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Back to "Leasing and Property Newsletter - March 2017"


New Retail Lease Regulations


New Retail Lease Regulations

Published on February 21, 2017 by Paul Carroll

On 15 February 2017 the NSW Legislative Assembly passed the Retail Leases Amendment (Review) Bill.  The more significant changes proposed in the bill include:

Minimum 5 year term scrapped

Removal of the requirement for a five year minimum lease term.  This is particularly helpful for landlords who have previously been caught out granting short-term leases/licences only to find out that their property is effectively leased and off limits for five years.  Carroll & O’Dea Lawyers acted for a restaurant operator in a large RSL club.  He only had a one year licence to operate the bistro within the club.  The club attempted to kick him out at the end of his term however we were successful (at first instance and then on appeal) in arguing he was a retail tenant and accordingly entitled to stay and operate his business for a full five year term.  Landlords have in the past been unable to redevelop their shopping centres and shop premises because one single tenant who has been on a short-term lease can often successfully argue that they are entitled to five years.  The property is effectively locked up creating missed opportunities, sometimes on multi million dollar developments such as shopping centres.  Landlords will breathe a sigh of relief with the removal of this burdensome regulation.

Compensation for fitout

Failing to provide a disclosure statement to a tenant (prior to entering the Lease) or a disclosure statement which has incorrect or incomplete information entitles the tenant to terminate the lease during the first six months of the term.  Previously, the tenant was entitled to no compensation whatsoever and it was not clear whether the tenant had to remove its fitout and/or make good the premises.  Now the tenant has a right to claim compensation to recover costs incurred in entering the lease, including expenditure in connection with the fitout, which can be hundreds of thousands of dollars.  Landlords not only need to issue correct disclosure statements but should keep evidence of service of the disclosure statement upon the tenant so as to avoid the dangerous situation where, for example, a tenant constructs a significant fitout, experiences poor trading during the first six months and then has the right to simply terminate the lease and demand that the landlord reimburse them for the entire cost of their fitout.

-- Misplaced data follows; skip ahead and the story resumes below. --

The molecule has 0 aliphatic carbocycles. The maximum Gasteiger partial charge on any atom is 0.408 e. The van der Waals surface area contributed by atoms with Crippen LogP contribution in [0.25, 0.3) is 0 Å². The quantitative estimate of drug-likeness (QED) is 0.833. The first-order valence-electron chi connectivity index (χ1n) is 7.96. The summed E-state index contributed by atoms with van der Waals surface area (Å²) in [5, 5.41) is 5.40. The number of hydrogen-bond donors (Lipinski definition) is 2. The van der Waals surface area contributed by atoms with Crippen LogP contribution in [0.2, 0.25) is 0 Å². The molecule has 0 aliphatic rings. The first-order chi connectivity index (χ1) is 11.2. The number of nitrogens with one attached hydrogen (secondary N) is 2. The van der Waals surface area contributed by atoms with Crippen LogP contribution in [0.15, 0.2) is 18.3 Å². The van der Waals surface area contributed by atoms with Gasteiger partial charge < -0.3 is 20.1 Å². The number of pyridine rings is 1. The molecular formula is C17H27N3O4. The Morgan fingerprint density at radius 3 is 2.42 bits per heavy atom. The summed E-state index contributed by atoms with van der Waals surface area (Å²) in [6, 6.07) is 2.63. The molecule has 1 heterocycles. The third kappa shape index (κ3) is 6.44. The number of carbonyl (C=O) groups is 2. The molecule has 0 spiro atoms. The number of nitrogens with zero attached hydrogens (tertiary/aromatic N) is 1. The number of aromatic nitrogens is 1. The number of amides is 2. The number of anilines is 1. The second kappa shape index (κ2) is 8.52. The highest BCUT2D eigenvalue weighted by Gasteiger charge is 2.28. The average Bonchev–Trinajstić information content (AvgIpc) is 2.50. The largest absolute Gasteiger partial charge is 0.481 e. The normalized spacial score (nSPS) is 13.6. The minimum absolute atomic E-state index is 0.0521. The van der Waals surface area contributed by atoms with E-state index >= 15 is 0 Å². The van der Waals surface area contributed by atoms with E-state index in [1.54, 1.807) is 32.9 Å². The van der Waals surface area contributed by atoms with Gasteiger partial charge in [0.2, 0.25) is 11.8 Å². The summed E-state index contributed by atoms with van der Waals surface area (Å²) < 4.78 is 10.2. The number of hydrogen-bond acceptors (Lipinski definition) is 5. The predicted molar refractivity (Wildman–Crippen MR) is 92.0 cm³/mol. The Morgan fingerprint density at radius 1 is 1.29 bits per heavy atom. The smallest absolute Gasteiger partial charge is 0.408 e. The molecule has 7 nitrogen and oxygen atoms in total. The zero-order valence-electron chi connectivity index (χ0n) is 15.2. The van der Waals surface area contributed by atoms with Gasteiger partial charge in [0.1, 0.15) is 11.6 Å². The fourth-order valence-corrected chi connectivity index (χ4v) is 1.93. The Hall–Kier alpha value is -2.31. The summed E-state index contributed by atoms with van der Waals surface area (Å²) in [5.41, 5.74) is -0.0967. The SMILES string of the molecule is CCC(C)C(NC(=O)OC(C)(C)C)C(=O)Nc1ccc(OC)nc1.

Disclosure of Outgoings

The Bill reinforces the requirement that landlords must disclose all and any outgoings they intend to recover from the tenant.  The landlord must also provide an estimate of the amount of each outgoing.  If the amount turns out to be wrong and it transpires that there was no reasonable basis for the estimate, the lessee’s liability will be limited to the estimated amount and future increases will also not be recoverable.  Advertising and promotion costs are not outgoings for this purpose.


Up until now, it has not been clear whether ATMs, vending machines and internet booths constitute a retail lease.  The Bill now excludes these leases/licences from the Retail Leases Act.

Landlord services

The Bill has revised and clarified the definition of “outgoings” in the Act by extending it to include fees charged by a landlord for services provided by the landlord.

Security checks on tenants

With the approval of the Registrar of Retail Tenancy Disputes, a lease can impose requirements for police and security checks on the persons who can be employed in or to do work at a retail shop.

Markets stalls

Previously it was arguable that a stall in a market place falls under the Retail Leases Act.  The bill now provides that the act shall not apply unless the market is a permanent retail market.  There is however a new section which inserts a regulation-making power to authorise regulations to modify the operation of the Act in its application to a retail shop in a permanent retail market.  The regulations can prescribe a mandatory code of conduct for lessors and lessees of shops in a permanent retail market.  The bill also makes it clear that a market, by virtue of having more than five shops, does not become a retail shopping centre.

The matter now needs to be passed by the Legislative Council. The Legislative Review Committee have recommended that given the commercial context of the bill, a flexible commencement date is desirable.

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